Anchoring Innovation and More

The 2014 Brookings publication advanced several models from which Innovation Districts rise.  One such model — the "anchor plus" model — emanates from city centers where "large-scale mixed-use development is centered around major anchor institutions and a rich base of related firms, entrepreneurs and spin-off companies involved in commercialization of innovation." In alignment with the anchor plus model, last year the college developed a new Strategic Plan setting forth "Borough Stewardship" as one of its major priorities, with an overarching goal of advancing greater reciprocal engagement with the community. Most recently, the college was one of only 33 national higher education institutions selected to participate as an inaugural member of the "Higher Education Anchor Mission Initiative," a joint project of the Coalition of Urban and Metropolitan Universities and The Democracy Collaborative. CSI is joining with other nationally prominent institutions "to develop and share strategies for deploying higher education's intellectual and place-based resources to enhance the economic and social well-being of the communities they serve."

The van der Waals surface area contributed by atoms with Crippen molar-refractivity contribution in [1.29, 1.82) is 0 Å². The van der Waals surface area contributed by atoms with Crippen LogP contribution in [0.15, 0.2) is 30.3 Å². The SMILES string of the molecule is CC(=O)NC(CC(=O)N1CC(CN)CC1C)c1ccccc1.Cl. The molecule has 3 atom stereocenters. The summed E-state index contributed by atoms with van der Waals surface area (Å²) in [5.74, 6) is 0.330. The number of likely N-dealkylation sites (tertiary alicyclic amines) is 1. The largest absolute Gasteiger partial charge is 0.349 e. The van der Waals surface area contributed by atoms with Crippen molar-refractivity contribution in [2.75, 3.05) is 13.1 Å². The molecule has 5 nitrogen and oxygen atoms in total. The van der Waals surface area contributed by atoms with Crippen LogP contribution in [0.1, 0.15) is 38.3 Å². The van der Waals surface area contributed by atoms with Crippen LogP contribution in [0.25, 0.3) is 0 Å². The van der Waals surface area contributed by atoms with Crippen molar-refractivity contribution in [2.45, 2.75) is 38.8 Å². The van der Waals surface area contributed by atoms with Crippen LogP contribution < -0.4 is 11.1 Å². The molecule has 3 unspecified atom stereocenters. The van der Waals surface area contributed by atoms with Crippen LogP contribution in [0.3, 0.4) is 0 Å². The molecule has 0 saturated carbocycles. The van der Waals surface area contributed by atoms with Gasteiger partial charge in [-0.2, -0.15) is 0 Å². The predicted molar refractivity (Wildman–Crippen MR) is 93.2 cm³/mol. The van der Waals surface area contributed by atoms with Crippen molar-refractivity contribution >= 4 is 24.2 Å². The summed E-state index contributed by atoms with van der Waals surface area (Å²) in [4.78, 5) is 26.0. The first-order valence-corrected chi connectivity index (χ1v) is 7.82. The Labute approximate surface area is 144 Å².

For Staten Island, becoming a true Innovation District is still in the aspirational phase. Though we lack the requisite scale and diversity of innovation entities, the seeds of an innovation ecosystem have been planted by the success of the CSI Tech Incubator and planned CSI Makerspace. The College of Staten Island is well-positioned to anchor the inception of an Innovation District on Staten Island and to steward its renaissance from its legacy as the once "forgotten borough."         

[Technical and editing contributions regarding the CSI Makerspace were provided for this article by Patricia Kahn.]